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Prevent Muay Thai injuries

Preventing Muay Thai injuries – By Paul Stafford

I have been training in Muay Thai for more than 7 years now and absolutely in love with Thai Boxing. Unfortunately for me though in the later years of my sport, has not been so kind on my body. Although one thing you will notice if you train in the sport, that not a training session goes by where your not injury free!

In fact, I personally believe it’s one of the hardest sports any athlete can undertake. From conditioning your shins and forearms, kicking elbows and knees with the tops of your feet, or getting used to being slammed in the ribs by kicks, knees, and punches. Every way you look at it, Muay Thai is not kind on your body.

Over the years in sport I have endured pretty much everything from; broken noses, broke cheekbones, fractured eye sockets, broken collarbones, cracked ribs, broken arms, broken legs, sprained and broken wrists, sprained and broken ankles… through to all the cuts and bruises you could ever imagine, in every place possible.

Muay Thai is extremely fun and gratifying, but it does take a heavy toll on the body. As with any contact sport, injuries are common. Below are some of the basic ones, how to prevent them, and their treatments so that you can hopefully avoid them during your time training:

Bruised Shins

Shin conditioning is a huge part of Muay Thai and is something everyone will have to do if you want to participate in the sport. If you practice Thai Boxing chances are your shins will always be taking a little damage. On the other hand, the more they get beat up the harder and more resilient they become.

  • Prevention: Condition your shins gradually. Use shin guards when sparring, but occasionally practice drilling without shin guards.
  • Treatment: Ice and rest. If your shins are really beat up, refrain from kicking for a few days or try wearing your shin guards when you hit the bag or pads. When sparring just box and clinch.

Bruised Ribs

  • Prevention: Don’t get hit.
  • Treatment: Suck it up and get back to training. Use caution when you spar and make sure your partners know about your injury. Always use common sense when dealing with bruised ribs. If it’s killing you take some time off and let your body heal.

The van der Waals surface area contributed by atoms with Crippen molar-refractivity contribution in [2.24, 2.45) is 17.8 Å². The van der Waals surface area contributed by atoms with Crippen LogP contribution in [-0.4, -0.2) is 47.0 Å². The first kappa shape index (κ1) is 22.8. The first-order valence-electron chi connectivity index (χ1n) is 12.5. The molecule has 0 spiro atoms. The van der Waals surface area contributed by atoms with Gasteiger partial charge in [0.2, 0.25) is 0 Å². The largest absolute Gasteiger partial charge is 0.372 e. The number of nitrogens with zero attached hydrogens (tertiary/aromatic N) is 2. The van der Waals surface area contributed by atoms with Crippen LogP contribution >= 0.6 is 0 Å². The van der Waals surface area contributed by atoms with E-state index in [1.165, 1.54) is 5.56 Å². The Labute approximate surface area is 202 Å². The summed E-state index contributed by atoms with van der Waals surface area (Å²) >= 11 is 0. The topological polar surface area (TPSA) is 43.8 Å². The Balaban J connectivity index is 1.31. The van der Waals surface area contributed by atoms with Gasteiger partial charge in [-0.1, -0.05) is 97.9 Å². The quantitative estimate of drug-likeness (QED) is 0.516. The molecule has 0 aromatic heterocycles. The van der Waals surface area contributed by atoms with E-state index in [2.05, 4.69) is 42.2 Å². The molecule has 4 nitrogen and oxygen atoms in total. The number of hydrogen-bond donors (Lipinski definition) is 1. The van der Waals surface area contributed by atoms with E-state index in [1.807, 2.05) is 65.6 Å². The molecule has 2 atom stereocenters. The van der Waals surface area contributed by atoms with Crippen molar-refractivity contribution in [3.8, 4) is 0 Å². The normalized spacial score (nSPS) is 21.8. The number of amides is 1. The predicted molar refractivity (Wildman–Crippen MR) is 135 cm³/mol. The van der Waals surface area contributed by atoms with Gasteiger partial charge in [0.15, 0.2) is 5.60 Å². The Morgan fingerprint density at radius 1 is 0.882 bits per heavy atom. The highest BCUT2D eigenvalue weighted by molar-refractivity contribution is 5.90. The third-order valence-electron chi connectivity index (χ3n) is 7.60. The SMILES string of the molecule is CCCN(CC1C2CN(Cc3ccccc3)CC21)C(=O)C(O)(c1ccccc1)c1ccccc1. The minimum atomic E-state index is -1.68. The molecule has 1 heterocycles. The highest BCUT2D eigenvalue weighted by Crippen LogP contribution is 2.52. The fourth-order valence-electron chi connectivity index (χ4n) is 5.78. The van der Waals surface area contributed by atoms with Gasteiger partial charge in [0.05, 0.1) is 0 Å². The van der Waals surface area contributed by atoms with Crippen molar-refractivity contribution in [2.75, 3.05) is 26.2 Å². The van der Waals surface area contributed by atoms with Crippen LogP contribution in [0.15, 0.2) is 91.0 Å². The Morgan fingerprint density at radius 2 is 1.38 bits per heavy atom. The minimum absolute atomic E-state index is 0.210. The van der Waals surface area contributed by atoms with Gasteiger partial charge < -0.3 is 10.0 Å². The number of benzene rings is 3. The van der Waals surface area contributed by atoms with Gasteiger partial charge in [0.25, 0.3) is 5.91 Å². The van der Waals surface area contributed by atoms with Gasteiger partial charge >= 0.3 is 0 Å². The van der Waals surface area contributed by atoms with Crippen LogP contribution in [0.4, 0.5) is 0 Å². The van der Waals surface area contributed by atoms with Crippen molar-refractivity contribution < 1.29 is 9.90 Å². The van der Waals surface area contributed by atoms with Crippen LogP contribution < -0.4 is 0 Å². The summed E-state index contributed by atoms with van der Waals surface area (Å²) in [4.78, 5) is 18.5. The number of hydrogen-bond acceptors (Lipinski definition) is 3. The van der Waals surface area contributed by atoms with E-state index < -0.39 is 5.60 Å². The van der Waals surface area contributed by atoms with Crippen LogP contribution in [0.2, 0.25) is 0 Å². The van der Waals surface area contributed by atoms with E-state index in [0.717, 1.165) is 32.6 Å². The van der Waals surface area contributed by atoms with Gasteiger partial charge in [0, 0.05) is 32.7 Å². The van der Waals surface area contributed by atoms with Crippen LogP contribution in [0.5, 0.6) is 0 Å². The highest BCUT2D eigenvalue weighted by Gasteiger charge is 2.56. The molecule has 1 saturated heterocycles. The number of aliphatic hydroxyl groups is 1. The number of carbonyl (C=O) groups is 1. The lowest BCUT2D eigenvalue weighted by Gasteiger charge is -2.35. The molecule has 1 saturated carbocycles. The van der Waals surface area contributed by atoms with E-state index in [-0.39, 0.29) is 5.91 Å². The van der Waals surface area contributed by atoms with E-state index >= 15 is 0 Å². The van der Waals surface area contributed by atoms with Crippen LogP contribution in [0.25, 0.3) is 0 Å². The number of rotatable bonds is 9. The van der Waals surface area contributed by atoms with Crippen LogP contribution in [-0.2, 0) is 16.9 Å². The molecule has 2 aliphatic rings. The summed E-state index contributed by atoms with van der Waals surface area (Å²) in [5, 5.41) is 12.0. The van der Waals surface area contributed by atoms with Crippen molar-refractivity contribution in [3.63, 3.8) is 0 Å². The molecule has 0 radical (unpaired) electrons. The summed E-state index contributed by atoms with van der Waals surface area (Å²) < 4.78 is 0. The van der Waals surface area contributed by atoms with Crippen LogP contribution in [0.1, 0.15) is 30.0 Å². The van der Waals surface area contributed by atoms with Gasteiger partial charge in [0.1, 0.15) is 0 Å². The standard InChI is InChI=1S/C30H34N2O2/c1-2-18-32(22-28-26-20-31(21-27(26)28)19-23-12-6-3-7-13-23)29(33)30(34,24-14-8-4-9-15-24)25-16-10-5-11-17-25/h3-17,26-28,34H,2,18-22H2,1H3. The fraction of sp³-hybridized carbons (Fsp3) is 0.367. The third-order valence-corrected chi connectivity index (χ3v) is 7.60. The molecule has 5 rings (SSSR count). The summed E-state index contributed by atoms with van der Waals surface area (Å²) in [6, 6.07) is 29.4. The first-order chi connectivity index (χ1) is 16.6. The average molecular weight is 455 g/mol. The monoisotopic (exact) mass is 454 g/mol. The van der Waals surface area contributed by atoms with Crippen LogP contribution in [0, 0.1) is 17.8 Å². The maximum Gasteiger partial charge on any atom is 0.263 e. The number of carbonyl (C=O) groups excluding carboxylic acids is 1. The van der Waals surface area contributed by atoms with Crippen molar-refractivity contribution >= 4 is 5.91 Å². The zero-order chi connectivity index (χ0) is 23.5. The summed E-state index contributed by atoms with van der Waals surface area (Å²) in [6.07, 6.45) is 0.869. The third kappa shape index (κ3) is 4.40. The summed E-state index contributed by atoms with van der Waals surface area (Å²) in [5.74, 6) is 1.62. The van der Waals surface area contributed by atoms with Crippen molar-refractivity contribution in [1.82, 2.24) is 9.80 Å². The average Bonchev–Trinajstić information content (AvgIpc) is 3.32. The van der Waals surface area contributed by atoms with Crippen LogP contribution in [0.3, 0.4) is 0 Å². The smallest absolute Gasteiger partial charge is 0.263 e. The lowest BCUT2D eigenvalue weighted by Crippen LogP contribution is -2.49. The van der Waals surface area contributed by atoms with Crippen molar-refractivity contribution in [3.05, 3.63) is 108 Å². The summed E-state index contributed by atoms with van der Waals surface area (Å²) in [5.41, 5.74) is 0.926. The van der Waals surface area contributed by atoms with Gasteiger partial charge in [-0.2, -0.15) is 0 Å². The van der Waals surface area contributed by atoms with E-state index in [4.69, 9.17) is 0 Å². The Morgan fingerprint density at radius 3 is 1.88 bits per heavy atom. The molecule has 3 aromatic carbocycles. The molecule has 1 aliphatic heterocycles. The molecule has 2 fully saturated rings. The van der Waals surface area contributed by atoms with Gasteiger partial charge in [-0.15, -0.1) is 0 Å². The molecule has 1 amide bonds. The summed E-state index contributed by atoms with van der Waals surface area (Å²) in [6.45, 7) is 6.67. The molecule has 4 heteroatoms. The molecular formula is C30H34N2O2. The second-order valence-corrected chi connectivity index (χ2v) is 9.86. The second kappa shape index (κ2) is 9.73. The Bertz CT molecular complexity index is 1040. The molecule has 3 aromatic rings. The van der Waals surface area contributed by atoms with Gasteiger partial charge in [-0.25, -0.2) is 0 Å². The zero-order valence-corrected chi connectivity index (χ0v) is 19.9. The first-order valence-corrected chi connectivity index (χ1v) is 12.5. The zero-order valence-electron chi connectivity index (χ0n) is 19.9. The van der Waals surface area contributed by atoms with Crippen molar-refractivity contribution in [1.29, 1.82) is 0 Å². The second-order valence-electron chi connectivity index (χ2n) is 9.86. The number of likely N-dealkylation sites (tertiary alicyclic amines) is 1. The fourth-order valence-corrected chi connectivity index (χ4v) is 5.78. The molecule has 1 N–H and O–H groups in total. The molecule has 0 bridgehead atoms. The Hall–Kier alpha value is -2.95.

Sprained Wrists

  • Prevention: Make sure your hands are always wrapped properly before punching and that your gloves are tightly secured. Always make sure your fist is clenched at the point of impact.
  • Treatment: Ice, heat, and rest.

Banged Up Elbows

  • Prevention: Try not to get kicked in the forearms. Make sure not to hyper-extend your elbows while punching. Make sure those holding pads for you have been properly instructed in how to do so.
  • Treatment: If you are suffering from any type of elbow pain, minimize punching as much as possible. Also, no more sparring until it’s better. Ice, heat, and rest as necessary.

Ankle or Foot Sprains

  • Prevention: Avoid hitting your opponent’s elbow and knees when kicking as much as possible. Prehab exercises such as calf raises and agility ladder drills are great for strengthening the ankles.
  • Treatment: Ice, heat, rest, and rehab (depending on severity of the injury).

Toes

  • Prevention: Avoid hitting your opponent’s elbow and knees when kicking as much as possible. Make sure you are kicking deep enough, so your not kicking with the foot.
  • Treatment: Ice, heat, rest, and rehab (depending on severity of the injury).

Plantar Fasciitis

Plantar fasciitis can be one of the most evil and nagging injuries an athlete can sustain. Any person who spends extended periods of time on the balls of the feet is susceptible to this terrible condition.

  • Prevention: Constantly stretch your calf muscles, do self-myofascial release of the calf and foot, and individually stretch the toes.
  • Treatment: Taping of the foot, foot ice bath, self-myofascial release of the calf and foot, stretching of the calf muscles.

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